realistically no parent would opt for a young teacher dealing with anxiety/depression and ADHD on top. True it's none of their business, but it doesn't feel transparent either. Anyone with a similar ordeal? I work really well with kids of all ages, but maybe I should start looking at another position? Idk.

The only reason I can imagine that being an issue for parents is if you were not addressing it and it was affecting your teaching. Even then, why would be none of their business. If all of the teachers at your school were somehow forced to reveal their personal / private situations to the parents of their students, each one would have *something* that could potentially give a parent pause. You probably have colleagues who have survived abuse, who are being treated for anxiety, cancer, substance abuse, heart disease, etc, and who've made some questionable decisions at some point or another.

Maybe consider that this experience has the potential to make you a better teacher. Both because medication is helping you get through your daily tasks and because you can see how difficult this condition can be and that can inform your compassion and patience towards students with similar issues.

Another vote for therapy - it can be a good place to talk through stuff like this. Good luck.
posted by bunderful at 4:39 AM on December 29, 2016 [3 favorites]


realistically no parent would opt for a young teacher dealing with anxiety/depression and ADHD on top. True it's none of their business, but it doesn't feel transparent either. Anyone with a similar ordeal? I work really well with kids of all ages, but maybe I should start looking at another position? Idk.

Parents and kids would only care if it made you a bad teacher. My friend, I'm a high school teacher.

So many of my colleagues are on the spectrum, have ADD, depression, PTSD, OCD, and countless other forms of anxiety.

So many of my colleagues were really bad kids when we were in school, like constantly cutting classes to being pretty drunk through most of college to having juvenile records. I personally stole a car when I was 16.

So many of my colleagues have gone to rehab. And relapsed and returned to rehab. And again.

So many of my colleagues have deeply complex family situations and struggle when returning home and having to face that part of their lives.

None of this makes you a bad teacher. If anything, the teachers I know have faced terrible demons and had traumatic childhoods and it all informs us to better serve our kids. We know what ADD feels like. We know exactly how the depression monster lies to brains and doesn't let us work. We know how on some days, just making it to school is the victory to celebrate.

If you love teaching, stay in the game because WE NEED YOU.

(And as a footnote, you'll find it interesting when you have parent meetings because generally, teachers make parents really, really nervous. They act like they're 5 and we called them into the principal's office. Talk about anxiety -- most parents get very anxious that it's all we can do not to reach over to hug them.)
posted by yes I said yes I will Yes at 5:12 AM on December 29, 2016 [10 favorites]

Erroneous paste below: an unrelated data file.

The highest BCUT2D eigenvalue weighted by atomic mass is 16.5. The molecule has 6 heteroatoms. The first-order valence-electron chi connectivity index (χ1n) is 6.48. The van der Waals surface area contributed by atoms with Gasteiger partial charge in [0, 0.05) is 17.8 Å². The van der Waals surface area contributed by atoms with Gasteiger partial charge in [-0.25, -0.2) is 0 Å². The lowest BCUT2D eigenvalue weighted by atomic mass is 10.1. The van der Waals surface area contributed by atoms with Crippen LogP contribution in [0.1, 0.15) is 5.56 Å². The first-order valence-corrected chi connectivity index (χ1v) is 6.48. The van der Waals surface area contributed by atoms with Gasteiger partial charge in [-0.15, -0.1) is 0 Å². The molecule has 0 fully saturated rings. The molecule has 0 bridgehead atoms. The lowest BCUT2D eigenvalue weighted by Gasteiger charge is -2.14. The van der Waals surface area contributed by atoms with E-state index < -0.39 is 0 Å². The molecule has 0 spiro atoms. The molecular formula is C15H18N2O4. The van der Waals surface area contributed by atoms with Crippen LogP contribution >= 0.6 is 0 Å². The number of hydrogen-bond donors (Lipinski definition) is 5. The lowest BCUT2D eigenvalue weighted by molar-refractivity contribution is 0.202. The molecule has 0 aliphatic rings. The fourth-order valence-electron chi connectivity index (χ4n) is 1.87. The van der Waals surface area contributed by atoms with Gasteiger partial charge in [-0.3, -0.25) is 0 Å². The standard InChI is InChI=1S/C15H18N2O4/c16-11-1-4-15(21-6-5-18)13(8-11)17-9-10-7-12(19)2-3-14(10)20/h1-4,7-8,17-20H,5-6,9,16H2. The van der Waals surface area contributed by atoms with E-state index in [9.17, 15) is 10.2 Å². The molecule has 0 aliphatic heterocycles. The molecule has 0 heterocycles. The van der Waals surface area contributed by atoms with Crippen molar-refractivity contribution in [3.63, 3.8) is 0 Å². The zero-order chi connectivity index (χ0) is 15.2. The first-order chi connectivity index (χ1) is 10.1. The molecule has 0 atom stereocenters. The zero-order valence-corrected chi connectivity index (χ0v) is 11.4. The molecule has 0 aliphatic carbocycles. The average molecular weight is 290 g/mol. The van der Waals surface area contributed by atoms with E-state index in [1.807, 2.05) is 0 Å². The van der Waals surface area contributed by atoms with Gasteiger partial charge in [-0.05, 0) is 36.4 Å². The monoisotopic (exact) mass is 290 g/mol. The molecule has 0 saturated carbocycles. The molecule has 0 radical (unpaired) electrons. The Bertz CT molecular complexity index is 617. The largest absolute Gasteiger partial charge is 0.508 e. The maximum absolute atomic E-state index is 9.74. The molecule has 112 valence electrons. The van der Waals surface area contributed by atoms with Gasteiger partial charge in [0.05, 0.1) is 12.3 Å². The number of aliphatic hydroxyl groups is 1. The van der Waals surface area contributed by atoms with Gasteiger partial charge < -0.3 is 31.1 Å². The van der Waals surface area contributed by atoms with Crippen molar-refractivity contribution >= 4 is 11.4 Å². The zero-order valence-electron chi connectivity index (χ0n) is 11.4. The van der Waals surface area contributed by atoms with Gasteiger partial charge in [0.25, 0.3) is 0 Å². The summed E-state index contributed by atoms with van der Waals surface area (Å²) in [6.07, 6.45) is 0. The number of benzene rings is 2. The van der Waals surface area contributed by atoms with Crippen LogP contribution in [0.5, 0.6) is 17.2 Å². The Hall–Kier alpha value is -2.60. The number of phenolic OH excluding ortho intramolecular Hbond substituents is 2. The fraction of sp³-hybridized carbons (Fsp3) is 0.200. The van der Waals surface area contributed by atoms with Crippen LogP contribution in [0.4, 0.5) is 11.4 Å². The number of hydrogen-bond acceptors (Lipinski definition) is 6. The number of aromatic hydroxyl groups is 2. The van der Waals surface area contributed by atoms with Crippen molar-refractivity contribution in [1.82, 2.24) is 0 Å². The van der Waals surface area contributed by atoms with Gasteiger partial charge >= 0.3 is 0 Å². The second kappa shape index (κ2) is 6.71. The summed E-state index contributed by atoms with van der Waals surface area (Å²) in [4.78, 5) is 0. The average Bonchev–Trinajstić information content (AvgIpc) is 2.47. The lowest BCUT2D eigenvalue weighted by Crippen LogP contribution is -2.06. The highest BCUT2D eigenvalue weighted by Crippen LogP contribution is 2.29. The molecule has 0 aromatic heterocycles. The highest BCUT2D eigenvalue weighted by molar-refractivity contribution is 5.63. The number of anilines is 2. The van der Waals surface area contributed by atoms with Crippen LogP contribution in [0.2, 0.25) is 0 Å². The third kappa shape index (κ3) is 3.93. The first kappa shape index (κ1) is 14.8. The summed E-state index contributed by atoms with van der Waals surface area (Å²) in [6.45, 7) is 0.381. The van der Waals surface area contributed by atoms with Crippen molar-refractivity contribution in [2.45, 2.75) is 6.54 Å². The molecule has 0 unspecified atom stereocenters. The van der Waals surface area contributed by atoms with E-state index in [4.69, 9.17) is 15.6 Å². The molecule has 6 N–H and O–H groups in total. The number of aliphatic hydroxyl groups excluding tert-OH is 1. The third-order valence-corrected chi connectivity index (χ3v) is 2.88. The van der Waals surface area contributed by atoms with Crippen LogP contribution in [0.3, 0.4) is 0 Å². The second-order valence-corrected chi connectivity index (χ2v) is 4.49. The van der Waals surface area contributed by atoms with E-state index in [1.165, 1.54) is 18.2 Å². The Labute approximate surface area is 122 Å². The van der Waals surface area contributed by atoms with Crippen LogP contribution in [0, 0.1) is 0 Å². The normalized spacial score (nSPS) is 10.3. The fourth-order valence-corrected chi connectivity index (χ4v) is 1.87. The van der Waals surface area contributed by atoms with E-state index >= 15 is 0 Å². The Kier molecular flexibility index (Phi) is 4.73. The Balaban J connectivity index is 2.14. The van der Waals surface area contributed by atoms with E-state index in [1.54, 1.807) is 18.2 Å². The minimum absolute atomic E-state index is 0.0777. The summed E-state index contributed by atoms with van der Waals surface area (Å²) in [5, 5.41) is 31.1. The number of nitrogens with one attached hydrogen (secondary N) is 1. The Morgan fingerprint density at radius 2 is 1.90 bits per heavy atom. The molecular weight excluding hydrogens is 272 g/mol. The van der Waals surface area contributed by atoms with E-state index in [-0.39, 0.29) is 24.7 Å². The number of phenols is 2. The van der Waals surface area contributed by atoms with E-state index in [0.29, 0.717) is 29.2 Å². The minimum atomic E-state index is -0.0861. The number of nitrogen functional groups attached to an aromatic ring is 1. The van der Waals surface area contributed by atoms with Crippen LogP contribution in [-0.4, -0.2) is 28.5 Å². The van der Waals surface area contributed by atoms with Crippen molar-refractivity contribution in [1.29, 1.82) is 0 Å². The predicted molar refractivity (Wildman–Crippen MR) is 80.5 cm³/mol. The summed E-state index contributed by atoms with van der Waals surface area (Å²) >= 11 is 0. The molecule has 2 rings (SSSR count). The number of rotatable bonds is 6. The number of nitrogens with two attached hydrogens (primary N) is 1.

I am a college professor and 20 years ago I was a (private) high school teacher. And also I have a lot of experience as a parent relating to teachers of my own kids' as they have gone through all grades of school now. So I will agree with the comments above: you would not believe how many people in our teaching profession have ADHD, anxiety, depression and other mental and emotional struggles. And one of the best and most affirming things for kids with these issues is when their teacher does not think they are bad, or not trying, or just a PITA but says: "Hey, I get it, I have struggled with this too, and I know you are smart and interested and are still struggling, and see, I have dealt with it, so keep trying -- you'll get there too." No one who hasn't been there can reach this kind of kid's capacity for hope and self-esteem in quite the same way.
posted by flourpot at 7:02 AM on December 29, 2016 [6 favorites]


realistically no parent would opt for a young teacher dealing with anxiety/depression and ADHD on top

One of my kids has had two teachers with what I'd guess is untreated ADHD, and that wasn't good. Teachers need to be able to give information in a structured way, to have assignments written clearly, etc, and these teachers weren't doing it, and my kid's grades were lower because of unclear expectations. But it's not like being scattered is a trait unique to those of us with ADHD.

This experience has and will likely allow me to help students navigate similar issues....


Absolutely.
posted by The corpse in the library at 8:34 AM on December 29, 2016 [1 favorite]


One of my kids has had two teachers with what I'd guess is untreated ADHD, and that wasn't good.

Yeah, make sure you have a handle on this. I co-taught high school English once with a highly distractible person who would literally change topics every few minutes, jumping all over the place ("Squirrel!") and without me there to refocus it would have been pretty hard for the kids.

In teaching, we can sometimes let the kids get us off topic because they're smart and have great insight, but note if you're getting pulled too far and too often from your original plans.

If you have the opportunity to co-teach and can do it with someone you trust, do it and get feedback.
posted by yes I said yes I will Yes at 4:00 AM on December 30, 2016 [1 favorite]